University lecturers question faith school teaching

PinkNews Staff Writer May 31, 2007
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Members of a major education union have attacked the Sexual Orientation Regulations for not banning faith schools from teaching that homosexuality is a sin.

Delegates at the annual conference of the University and College Union called on tougher guidelines on how children are taught.

The union does not represent primary or secondary school teachers but lecturers in further or higher education.

UCU has more than 116,000 members and is the largest such union in the world.

Delegates voted unanimously to call for an end to negative characterisations of gay lives.

Some members argued that the right of faith schools to teach their religious beliefs about homosexuality meant that the Sexual Orientation Regulations were compromised.

The SOR became law at the start of May and make it illegal to discriminate on the grounds of sexual orientation when providing goods and services. Schools are covered by the new rules.

Alan Whitaker, a delegate from Oxfordshire, told the conference:

“The regulations actually say that there is nothing to stop teachers proclaiming the superiority of heterosexual marriage.

“The regulations say it’s unlawful to characterise same-sex relationships as inferior. But to my mind it’s rather difficult to see how you can do the one without implying you are doing the other.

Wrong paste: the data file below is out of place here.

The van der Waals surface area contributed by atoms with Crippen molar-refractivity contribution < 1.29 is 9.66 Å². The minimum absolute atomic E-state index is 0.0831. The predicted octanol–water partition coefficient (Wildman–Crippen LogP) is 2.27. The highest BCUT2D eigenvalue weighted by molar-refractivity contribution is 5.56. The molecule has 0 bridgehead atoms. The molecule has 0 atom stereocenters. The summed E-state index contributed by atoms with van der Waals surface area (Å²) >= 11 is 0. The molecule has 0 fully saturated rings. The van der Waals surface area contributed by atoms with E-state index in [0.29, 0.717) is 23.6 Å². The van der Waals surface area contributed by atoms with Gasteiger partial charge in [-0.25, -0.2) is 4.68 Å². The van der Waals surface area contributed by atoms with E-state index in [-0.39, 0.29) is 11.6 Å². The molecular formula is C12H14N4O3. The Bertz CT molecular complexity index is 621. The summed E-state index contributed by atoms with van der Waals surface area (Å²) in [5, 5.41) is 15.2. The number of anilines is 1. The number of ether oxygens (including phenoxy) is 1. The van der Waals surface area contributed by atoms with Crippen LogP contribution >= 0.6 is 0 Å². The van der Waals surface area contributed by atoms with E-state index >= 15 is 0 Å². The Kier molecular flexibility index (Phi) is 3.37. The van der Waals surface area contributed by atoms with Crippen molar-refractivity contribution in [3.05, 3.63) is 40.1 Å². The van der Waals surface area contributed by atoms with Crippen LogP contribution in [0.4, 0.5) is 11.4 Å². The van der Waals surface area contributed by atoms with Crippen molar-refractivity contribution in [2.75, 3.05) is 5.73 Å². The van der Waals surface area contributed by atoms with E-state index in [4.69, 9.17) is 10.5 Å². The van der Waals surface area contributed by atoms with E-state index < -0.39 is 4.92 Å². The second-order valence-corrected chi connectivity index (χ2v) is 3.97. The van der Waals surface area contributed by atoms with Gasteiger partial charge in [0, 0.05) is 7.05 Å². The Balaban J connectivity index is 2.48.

“If attitudes are to change that will come about as a result of education.

“And that makes it vitally important that teachers do not instil negative images of same-sex relationships and transgender people in those that they teach.”

Government guidance says that teachers may tell pupils of their religious beliefs about homosexuality, and that faith schools can teach that it is a sin.

Hugh McKinney, chairman of the National Family Campaign, told the Daily Mail:

“There are differing views on how marriage should be taught in schools and this has to be fair all round.

“There should be an opt- out available for faith-based schools to allow teachers to teach what has traditionally been the case in the UK, and to reflect the majority of the population, regardless of orientation.

“The legislation has only just been passed so we don’t actually know the legality or otherwise of any set of teaching at the moment.”

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